Study population

Patient characteristics are shown in Table 1. Of the 98 patients, 46 patients received neoadjuvant chemotherapy (NAC) after diagnostic laparoscopy. There was no difference in the proportion of patients who treated with NAC between the overall BRCA1/2 mutation group and the BRCA1/2 wild-type group. All the patients receive platinum-based chemotherapy, and PARP inhibitor was not used. Patients with overall BRCA1/2 mutations tended to show a higher rate of BRCA1/2-related family history and breast cancer history compared to patients with wild-type BRCA1/2. However, no factors showed a significant difference. Overall BRCA1/2 mutation appeared to be correlated with a better prognosis than wild-type BRCA1/2, which was comparable to the results of our previous study; however, this tendency was not significant, likely because of the small number of patients (Fig. 1) [11].

Table 1 Patient characteristics
Fig. 1
figure 1

Comparison of survival between overall BRCA mutation and BRCA wild-type in the Kaplan-Meier curve. BRCAm, BRCA mutation; BRCAw, BRCA wild-type

Frequency and spectrum of germline and somatic BRCA1/2 mutation

Figure 2 shows the distribution of germline and somatic BRCA1/2 mutations in this population. Twenty-four (24.5%) of the 98 patients had either germline or somatic BRCA1/2 mutations. Among the 24 patients with mutations in BRCA1 or BRCA2, 14 showed both germline and somatic mutations. However, three and seven patients contained only germline and only somatic mutations, indicating reversion (Reversion #1–3) and acquired mutation (Acquired #1–#7) of BRCA1/2, respectively (Table 2). Interestingly, even among the 14 patients who had both germline and somatic mutations, two showed variations in BRCA1/2 (Replace #1–#2). The inconsistent BRCA1/2 status is presented in Table 2.

Fig. 2
figure 2

Distribution of germline and somatic BRCA1/2 mutations. Pts, patients

Table 2 Inconsistent germline and somatic BRCA1/2 variations

Landscape of somatic mutations shown in NGS multi-gene panel

The landscape of somatic mutations of the included patients is shown in Fig. 3. Ten mutated genes were detected in 92 (93.9%) of the 98 patients: TP53, BRCA2, BRCA1, KRAS, ARID1A, RB1, PIK3CA, STK11, FGFR2, and RAD51D. Among them, four genes, TP53, BRCA1, BRCA2, and KRAS, were detected in multiple patients. TP53 mutation was observed in 90 (91.8%) patients, including missense mutation (52, 57.8%), frameshift (19, 21.1%), nonsense mutation (16, 17.8%), and in-frame deletion (3, 3.3%). BRCA1 and BRCA2 mutations were detected in 11 (11.2%) and 12 (12.2%) patients, respectively. All patients who had BRCA1 or BRCA2 mutations showed TP53 mutation. KRAS mutation was detected in 5 patients (5.1%). Additionally, BRCA1/2, ARID1A, and RAD51D mutations, which are introduced by homologous recombination, may be targets of PARP inhibitors [12, 13]. The median depth of NGS sequencing was 880.5 (range, 280–1337). All information on patients enrolled in this study is presented in Supplementary Table 2.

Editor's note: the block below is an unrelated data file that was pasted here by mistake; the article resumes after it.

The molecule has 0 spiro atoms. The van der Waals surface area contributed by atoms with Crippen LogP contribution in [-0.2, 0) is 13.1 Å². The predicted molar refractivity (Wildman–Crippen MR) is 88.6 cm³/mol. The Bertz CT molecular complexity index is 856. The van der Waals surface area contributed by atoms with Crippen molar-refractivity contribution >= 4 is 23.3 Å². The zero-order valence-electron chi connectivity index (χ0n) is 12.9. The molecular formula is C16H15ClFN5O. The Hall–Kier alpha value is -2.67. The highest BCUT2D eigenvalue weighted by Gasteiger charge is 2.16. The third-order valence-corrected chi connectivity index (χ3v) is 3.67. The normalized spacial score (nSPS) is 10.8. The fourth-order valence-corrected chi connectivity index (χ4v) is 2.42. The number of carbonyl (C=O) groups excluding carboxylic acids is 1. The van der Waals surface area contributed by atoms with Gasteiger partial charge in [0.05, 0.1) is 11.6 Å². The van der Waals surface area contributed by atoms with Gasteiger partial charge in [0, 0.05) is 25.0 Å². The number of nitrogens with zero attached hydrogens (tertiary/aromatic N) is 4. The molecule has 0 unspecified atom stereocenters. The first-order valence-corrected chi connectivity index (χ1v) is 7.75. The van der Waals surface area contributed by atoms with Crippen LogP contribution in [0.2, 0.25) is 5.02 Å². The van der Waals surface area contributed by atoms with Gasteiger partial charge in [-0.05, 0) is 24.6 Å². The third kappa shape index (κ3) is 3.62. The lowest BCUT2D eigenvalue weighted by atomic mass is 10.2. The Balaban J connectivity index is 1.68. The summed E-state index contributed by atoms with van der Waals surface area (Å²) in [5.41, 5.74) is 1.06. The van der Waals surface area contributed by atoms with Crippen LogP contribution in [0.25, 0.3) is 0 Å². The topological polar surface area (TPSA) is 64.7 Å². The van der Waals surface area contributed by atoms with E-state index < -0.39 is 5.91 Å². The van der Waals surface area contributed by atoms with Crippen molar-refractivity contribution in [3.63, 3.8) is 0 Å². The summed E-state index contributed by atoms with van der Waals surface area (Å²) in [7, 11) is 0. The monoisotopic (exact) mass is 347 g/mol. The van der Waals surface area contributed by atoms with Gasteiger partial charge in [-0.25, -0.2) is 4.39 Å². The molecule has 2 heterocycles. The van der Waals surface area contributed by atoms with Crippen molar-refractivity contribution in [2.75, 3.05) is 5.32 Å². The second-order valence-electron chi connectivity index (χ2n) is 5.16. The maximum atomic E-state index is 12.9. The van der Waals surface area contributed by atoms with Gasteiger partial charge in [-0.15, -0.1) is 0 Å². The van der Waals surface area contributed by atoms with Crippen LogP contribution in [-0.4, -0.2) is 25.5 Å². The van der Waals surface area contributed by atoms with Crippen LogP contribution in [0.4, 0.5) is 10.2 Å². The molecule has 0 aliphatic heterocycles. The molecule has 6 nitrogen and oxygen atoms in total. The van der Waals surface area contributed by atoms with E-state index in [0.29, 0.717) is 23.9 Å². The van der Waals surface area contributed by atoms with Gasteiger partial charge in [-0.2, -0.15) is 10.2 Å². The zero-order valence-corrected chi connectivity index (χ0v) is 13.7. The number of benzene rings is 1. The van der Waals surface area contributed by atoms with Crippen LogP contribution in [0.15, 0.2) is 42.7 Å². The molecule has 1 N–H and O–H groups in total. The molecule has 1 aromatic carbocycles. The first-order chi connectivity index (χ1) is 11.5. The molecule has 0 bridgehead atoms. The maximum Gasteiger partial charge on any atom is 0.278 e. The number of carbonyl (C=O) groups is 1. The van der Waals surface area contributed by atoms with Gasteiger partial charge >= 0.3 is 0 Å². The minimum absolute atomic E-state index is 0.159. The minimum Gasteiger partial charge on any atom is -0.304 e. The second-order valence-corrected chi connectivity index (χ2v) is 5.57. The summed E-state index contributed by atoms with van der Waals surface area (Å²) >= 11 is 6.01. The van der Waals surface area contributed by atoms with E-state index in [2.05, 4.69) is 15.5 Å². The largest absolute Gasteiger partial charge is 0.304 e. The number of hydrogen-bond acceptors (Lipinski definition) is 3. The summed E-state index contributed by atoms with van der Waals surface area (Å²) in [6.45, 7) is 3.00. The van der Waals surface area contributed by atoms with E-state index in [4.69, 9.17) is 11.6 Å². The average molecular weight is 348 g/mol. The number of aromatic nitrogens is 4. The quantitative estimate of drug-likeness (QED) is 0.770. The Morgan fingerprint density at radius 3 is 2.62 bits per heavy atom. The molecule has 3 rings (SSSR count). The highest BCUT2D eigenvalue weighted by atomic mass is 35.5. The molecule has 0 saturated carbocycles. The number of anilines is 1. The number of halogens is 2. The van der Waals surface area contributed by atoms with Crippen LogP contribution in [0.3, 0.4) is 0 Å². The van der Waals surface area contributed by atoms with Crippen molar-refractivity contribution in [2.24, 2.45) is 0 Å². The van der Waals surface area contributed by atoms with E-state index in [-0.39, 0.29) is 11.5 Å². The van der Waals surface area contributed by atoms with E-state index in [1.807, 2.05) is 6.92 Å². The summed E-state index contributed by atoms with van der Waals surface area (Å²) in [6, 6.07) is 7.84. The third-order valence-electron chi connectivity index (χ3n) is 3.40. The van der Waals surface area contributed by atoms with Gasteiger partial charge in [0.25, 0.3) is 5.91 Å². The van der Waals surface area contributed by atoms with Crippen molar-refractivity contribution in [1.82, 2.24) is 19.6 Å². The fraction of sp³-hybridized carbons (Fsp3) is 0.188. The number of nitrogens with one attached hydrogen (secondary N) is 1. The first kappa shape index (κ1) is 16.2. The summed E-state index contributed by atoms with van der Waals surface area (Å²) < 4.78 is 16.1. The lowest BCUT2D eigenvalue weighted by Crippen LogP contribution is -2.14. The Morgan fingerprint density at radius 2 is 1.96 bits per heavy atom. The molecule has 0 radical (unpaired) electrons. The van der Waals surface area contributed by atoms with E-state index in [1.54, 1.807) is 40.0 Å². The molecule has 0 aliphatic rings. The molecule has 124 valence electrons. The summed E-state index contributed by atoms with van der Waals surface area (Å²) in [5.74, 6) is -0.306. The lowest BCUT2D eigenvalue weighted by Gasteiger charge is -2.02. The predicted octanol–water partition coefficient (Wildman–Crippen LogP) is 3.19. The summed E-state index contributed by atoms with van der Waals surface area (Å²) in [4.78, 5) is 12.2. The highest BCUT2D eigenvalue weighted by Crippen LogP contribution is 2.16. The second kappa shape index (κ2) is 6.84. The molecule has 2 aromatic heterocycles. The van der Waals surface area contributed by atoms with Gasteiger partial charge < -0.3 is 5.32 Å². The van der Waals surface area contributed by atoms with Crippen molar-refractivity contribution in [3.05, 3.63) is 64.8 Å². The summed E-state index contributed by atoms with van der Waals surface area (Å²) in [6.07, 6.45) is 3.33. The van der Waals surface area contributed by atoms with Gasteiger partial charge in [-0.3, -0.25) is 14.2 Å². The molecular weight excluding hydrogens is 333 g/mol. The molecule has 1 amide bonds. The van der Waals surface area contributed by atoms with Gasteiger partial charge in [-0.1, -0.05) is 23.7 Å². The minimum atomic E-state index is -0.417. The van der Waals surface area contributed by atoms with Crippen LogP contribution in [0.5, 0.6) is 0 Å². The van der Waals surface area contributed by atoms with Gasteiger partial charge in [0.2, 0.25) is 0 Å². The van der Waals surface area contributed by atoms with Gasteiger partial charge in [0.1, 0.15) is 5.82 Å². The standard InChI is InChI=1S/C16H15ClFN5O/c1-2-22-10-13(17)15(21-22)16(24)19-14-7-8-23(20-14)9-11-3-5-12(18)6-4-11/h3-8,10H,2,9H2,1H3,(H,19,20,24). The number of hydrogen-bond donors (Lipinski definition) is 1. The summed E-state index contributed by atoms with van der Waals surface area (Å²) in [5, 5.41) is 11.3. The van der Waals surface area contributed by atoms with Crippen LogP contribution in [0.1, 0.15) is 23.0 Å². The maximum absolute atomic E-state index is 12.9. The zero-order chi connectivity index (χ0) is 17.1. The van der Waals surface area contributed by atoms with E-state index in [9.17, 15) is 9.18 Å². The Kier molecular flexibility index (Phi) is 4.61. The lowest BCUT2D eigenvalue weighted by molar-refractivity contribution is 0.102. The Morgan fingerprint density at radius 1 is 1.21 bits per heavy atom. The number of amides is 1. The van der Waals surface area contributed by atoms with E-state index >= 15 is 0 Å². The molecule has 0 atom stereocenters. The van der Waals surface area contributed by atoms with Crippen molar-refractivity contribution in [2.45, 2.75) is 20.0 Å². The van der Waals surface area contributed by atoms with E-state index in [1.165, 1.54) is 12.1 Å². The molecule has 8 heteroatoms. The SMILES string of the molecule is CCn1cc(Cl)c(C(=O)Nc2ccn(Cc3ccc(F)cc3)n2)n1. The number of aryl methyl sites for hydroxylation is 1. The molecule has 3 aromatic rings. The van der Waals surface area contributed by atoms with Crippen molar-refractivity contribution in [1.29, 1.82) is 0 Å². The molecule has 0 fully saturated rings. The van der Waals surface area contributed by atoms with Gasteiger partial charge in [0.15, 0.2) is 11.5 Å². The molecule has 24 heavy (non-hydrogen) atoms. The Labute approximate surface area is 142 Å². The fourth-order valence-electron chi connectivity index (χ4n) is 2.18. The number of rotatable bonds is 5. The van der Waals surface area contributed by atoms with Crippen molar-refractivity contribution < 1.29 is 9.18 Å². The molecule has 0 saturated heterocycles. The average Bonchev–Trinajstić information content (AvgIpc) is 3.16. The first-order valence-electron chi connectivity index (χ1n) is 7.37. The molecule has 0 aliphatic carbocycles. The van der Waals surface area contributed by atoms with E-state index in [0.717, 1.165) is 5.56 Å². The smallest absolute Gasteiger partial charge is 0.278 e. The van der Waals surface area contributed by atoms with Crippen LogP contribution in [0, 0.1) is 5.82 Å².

Fig. 3
figure 3

Landscape of somatic mutations and germline BRCA1/2 mutations in 98 patients with HGSOC. HGSOC, high-grade serous ovarian cancer

Somatic mutations were compared to those in 316 patients with serous ovarian cancer from The Cancer Genome Atlas (Supplement Figure 1). TP53 mutation was detected in 88% of patients (277 patients), which was comparable to the value in our data. However, BRCA1 and BRCA2 were observed in 4% (12 patients) and 3% of patients (11 patients); these values were considerably smaller than those in our data.


Principal findings

In this study, we compared the germline and somatic BRCA1/2 mutation status of 98 patients with HGSOC. Twenty-four (24.5%) of the 98 patients had either germline or somatic BRCA1/2 mutations. Three of 17 patients (17.6%) showed restored BRCA1/2 mutation, and seven of 81 patients (8.6%) exhibited acquired BRCA1/2 mutations. These data indicate that among the patients who were negative for germline BRCA1/2 mutation, approximately 10% may have only somatic BRCA mutations without germline mutation.